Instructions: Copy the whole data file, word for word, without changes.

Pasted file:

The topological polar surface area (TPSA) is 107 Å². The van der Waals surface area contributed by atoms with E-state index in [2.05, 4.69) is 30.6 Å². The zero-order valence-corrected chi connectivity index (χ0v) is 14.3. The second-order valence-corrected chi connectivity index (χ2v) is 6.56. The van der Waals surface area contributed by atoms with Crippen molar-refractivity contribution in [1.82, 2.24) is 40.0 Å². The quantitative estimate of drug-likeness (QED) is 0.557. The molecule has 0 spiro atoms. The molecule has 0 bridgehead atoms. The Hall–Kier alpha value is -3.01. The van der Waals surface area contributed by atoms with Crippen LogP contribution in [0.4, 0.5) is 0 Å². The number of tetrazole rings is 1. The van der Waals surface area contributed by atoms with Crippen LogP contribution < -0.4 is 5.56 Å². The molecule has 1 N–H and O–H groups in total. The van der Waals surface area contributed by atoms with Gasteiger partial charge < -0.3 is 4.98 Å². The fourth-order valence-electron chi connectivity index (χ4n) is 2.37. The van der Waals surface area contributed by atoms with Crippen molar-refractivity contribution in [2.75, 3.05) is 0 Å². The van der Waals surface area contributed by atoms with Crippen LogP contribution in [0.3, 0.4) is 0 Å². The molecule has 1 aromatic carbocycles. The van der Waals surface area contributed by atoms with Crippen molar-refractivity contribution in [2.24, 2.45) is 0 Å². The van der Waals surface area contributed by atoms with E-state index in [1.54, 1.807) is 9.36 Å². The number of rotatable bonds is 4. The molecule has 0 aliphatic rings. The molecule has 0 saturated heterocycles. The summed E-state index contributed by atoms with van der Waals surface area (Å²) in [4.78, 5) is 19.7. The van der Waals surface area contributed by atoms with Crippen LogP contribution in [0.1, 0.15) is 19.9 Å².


The topological polar surface area (TPSA) is 107 Å². The van der Waals surface area contributed by atoms with E-state index in [2.05, 4.69) is 30.6 Å². The zero-order valence-corrected chi connectivity index (χ0v) is 14.3. The second-order valence-corrected chi connectivity index (χ2v) is 6.56. The van der Waals surface area contributed by atoms with Crippen molar-refractivity contribution in [1.82, 2.24) is 40.0 Å². The quantitative estimate of drug-likeness (QED) is 0.557. The molecule has 0 spiro atoms. The molecule has 0 bridgehead atoms. The Hall–Kier alpha value is -3.01. The van der Waals surface area contributed by atoms with Crippen LogP contribution in [0.4, 0.5) is 0 Å². The number of tetrazole rings is 1. The van der Waals surface area contributed by atoms with Crippen LogP contribution < -0.4 is 5.56 Å². The molecule has 1 N–H and O–H groups in total. The van der Waals surface area contributed by atoms with Gasteiger partial charge < -0.3 is 4.98 Å². The fourth-order valence-electron chi connectivity index (χ4n) is 2.37. The van der Waals surface area contributed by atoms with Crippen molar-refractivity contribution in [2.75, 3.05) is 0 Å². The van der Waals surface area contributed by atoms with Crippen LogP contribution in [0.3, 0.4) is 0 Å². The molecule has 1 aromatic carbocycles. The van der Waals surface area contributed by atoms with Crippen molar-refractivity contribution in [2.24, 2.45) is 0 Å². The van der Waals surface area contributed by atoms with E-state index in [1.54, 1.807) is 9.36 Å². The number of rotatable bonds is 4. The molecule has 0 aliphatic rings. The molecule has 0 saturated heterocycles. The summed E-state index contributed by atoms with van der Waals surface area (Å²) in [4.78, 5) is 19.7. The van der Waals surface area contributed by atoms with Crippen LogP contribution in [0.1, 0.15) is 19.9 Å².